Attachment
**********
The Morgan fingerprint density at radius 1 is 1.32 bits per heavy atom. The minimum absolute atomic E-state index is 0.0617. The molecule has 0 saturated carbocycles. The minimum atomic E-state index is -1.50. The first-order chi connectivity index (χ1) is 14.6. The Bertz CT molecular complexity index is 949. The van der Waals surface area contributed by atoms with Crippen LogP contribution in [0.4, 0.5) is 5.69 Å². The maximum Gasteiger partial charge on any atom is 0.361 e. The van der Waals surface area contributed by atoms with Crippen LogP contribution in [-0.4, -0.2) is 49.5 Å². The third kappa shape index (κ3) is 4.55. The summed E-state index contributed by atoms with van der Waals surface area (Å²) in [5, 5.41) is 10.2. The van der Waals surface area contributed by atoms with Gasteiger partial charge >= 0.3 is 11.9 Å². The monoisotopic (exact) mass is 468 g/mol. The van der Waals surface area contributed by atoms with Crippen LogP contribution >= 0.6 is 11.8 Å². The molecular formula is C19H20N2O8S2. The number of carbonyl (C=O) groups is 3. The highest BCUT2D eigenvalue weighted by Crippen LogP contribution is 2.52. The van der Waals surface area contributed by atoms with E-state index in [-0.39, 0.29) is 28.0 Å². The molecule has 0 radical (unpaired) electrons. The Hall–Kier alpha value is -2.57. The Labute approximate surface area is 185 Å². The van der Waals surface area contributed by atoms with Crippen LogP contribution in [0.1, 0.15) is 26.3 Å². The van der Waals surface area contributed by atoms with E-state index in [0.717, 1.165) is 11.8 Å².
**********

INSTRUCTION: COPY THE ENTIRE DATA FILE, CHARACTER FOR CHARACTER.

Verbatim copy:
The Morgan fingerprint density at radius 1 is 1.32 bits per heavy atom. The minimum absolute atomic E-state index is 0.0617. The molecule has 0 saturated carbocycles. The minimum atomic E-state index is -1.50. The first-order chi connectivity index (χ1) is 14.6. The Bertz CT molecular complexity index is 949. The van der Waals surface area contributed by atoms with Crippen LogP contribution in [0.4, 0.5) is 5.69 Å². The maximum Gasteiger partial charge on any atom is 0.361 e. The van der Waals surface area contributed by atoms with Crippen LogP contribution in [-0.4, -0.2) is 49.5 Å². The third kappa shape index (κ3) is 4.55. The summed E-state index contributed by atoms with van der Waals surface area (Å²) in [5, 5.41) is 10.2. The van der Waals surface area contributed by atoms with Gasteiger partial charge >= 0.3 is 11.9 Å². The monoisotopic (exact) mass is 468 g/mol. The van der Waals surface area contributed by atoms with Crippen LogP contribution >= 0.6 is 11.8 Å². The molecular formula is C19H20N2O8S2. The number of carbonyl (C=O) groups is 3. The highest BCUT2D eigenvalue weighted by Crippen LogP contribution is 2.52. The van der Waals surface area contributed by atoms with E-state index in [-0.39, 0.29) is 28.0 Å². The molecule has 0 radical (unpaired) electrons. The Hall–Kier alpha value is -2.57. The Labute approximate surface area is 185 Å². The van der Waals surface area contributed by atoms with Crippen LogP contribution in [0.1, 0.15) is 26.3 Å². The van der Waals surface area contributed by atoms with E-state index in [0.717, 1.165) is 11.8 Å².